As plaintiff alleges, Guzmán, in a memo to BPPR superiors, presented inaccurate and incomplete information as to the nature of the $300,000.00 wire transfer. Guzmán's memo to superiors, failed to indicate the knowledge of the transactions that, as Plaintiff alleges, had been previously arranged and discussed with Guzmán. BPPR subsequently reported the transaction to their security division. After an investigation, on November 13, 1995, defendant filed a Report of Apparent Crime with the Federal Bureau of Investigation and the office of the U.S. Attorney. On November 15, 1995, BPPR officials met with FBI agent Anne Costello who, using the allegedly incomplete information provided by Guzmán, by then a former employee, decided that there was apparent bank fraud due to check kiting. After *171 interviewing several of the parties allegedly involved, Special Agent Costello, on December 4, 1995, arrested Stoutt. Thereafter, on December 5, 1995, the FBI issued a news release as to the complaint filed against Stoutt. On February 7, 1996, Assistant U.S. Attorney Joseph Frattallone filed a motion to dismiss the case against plaintiff, Stoutt, because of insufficient evidence.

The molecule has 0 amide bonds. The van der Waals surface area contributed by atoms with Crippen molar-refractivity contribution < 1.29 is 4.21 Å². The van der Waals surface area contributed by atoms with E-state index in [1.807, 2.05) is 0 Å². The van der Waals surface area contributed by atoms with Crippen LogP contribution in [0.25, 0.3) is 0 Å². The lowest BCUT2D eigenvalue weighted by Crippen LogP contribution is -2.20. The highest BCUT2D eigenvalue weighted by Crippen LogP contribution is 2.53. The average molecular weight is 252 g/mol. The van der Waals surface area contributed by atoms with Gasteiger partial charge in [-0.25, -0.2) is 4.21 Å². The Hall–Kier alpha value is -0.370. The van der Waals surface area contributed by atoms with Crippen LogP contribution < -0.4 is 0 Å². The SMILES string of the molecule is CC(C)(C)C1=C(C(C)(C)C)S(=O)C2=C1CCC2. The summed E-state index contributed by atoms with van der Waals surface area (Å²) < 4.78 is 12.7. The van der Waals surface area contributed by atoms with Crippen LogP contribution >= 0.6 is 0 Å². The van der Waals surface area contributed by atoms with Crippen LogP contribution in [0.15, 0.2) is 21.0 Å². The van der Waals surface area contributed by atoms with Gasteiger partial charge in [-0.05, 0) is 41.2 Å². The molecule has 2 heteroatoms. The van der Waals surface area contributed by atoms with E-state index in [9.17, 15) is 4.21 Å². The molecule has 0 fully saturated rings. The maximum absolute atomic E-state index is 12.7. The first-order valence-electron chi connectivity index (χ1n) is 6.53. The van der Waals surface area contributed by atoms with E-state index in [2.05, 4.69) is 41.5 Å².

Plaintiff avers that had defendants provided the FBI accurate and/or complete information about how and why the wire transfer to New York was effectuated, no criminal changes would have resulted. As explained by Special Agent Costello in her deposition, none of the interviews conducted outside of bank personnel contributed to a finding of probable cause for the filling of the criminal charges. Therefore, plaintiff alleges that only information that was inaccurate or incomplete, as reported by defendant's official, Guzmán, led to the prosecution and filing of criminal charges for check kiting. Plaintiff alleges that BPPR encouraged the FBI to criminally prosecute Stoutt and to issue a press release which was detrimental to plaintiff's reputation.

Defendant now moves the Court to grant Summary Judgment, based on the "safe harbor" provisions of the Annunzio Wylie Act, which grants immunity from disclosures by financial institutions of suspicious transactions or possible violations of law.